It’s 4 pm on a Tuesday, two weeks into the summer term. I crawl out of the car, barely making it to the couch. I pass out in front of the World Cup. When I wake up 3 hours later, I don’t know whether it’s 7 am or 7 pm, and I can’t remember how I ended up where I am. I am just exhausted. It’s this new course: it’s knocking me out.
People who know me from my workhorse days at the TDSB might find this a little strange. Then, 30 hour teaching weeks were not uncommon, plus marking, plus planning. Now, I have 9 mostly compliant students, and I’m teaching 16 hours a week in an air- conditioned room. 16 hours? that’s not even really full time.
I’m trying to figure out what is making me so tired. Yes, this a new program, but I’ve done new programs before, and they haven’t worn me out. The fact is, I went into ESL lazy. (Somehow, the world of graduate study had not inculcated a particularly strong work ethic.) In those days, the Holy Grail of teaching was finding a TOEFL exercise long enough that I could sneak out and make a phone call in the staff room. In fact, I’m not quite sure why my contract was renewed. I guess Jan and Keith saw something in me that I didn’t see in myself.
Even when I became a little more conscientious, I found that I wasn’t working as hard when I started a new program. When I was studying for my TESL certificate, a more experienced fellow student said, “The better I get at teaching, the harder I work.” At the time, I looked at him in horror, but now that totally makes sense to me. A beginning teacher is a bit like an incompetent swimmer: no amount of thrashing around is going to get you where you want to go. It’s only when you feel at home in the classroom that you can really implement all your teaching skills.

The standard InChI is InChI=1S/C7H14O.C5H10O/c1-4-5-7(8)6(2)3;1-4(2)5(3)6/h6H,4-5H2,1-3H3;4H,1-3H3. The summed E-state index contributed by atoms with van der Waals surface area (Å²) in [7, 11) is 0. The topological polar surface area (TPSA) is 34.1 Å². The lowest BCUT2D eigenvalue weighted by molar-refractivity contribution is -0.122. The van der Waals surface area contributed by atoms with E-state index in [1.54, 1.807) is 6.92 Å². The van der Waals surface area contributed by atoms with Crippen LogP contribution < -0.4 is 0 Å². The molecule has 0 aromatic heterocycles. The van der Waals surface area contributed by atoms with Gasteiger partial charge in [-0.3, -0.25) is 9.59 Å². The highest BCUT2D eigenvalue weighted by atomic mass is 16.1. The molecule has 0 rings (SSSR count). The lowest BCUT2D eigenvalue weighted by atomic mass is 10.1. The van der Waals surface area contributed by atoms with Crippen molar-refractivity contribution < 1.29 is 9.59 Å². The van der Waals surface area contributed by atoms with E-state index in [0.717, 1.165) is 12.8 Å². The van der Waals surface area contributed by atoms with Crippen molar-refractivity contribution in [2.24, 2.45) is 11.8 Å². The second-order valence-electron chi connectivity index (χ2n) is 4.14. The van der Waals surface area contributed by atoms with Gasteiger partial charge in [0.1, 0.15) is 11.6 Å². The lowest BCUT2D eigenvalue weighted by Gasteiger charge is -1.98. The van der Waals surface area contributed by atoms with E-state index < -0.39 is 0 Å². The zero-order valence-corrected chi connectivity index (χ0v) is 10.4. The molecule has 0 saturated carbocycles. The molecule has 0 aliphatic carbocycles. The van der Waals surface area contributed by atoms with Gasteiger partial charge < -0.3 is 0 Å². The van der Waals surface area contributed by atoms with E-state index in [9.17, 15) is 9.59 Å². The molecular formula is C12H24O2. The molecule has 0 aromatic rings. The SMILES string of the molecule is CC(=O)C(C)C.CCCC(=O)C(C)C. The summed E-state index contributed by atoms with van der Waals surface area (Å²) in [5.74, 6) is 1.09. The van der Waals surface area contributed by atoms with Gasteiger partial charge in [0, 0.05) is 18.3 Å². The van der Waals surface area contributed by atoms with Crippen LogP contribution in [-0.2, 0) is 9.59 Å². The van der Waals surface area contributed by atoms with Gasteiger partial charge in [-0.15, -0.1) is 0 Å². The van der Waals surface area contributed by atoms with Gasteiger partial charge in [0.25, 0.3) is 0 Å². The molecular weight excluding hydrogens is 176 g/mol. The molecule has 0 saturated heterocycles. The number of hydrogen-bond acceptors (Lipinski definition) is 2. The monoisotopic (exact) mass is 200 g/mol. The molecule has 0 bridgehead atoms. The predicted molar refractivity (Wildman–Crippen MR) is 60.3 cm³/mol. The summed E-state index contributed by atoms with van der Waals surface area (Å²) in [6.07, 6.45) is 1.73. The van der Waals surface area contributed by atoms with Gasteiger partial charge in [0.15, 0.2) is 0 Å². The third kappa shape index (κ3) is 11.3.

Maybe that’s where the difference lies: it’s a new class, but in some ways it is already familiar to me. It a module that I have developed over the course of six weeks, planned down to the last sentence. There is no thrashing around period here: every exercise has been specially tailored to this particular group of students. The goal is clear and specific, and the stakes are high. I need to deploy every weapon in my arsenal if I am going to do this.
And yet, I don’t feel tired when I am in class. The four hour sessions feel shorter than the three hours I am used to. The teaching seems to come more naturally, and even the difficult moments feel like part of a larger plan. When I teach, I am in the moment and I could do this forever. It is only when the class ends that I sag lifeless into the nearest chair.
It is a gift, I think, an unexpected mitzvah, to feel so consumed by what one is doing. When one’s energies are so attuned to each other that they all contribute to that one classroom moment, and when one feels those energies reflected back in the students’ responses — that is the stuff of those inspirational posters that teachers put up on classroom walls. Not every teaching experience can be like this, and not every one should be — we need our gritty realism as well — but when they happen, these are moments to be savoured.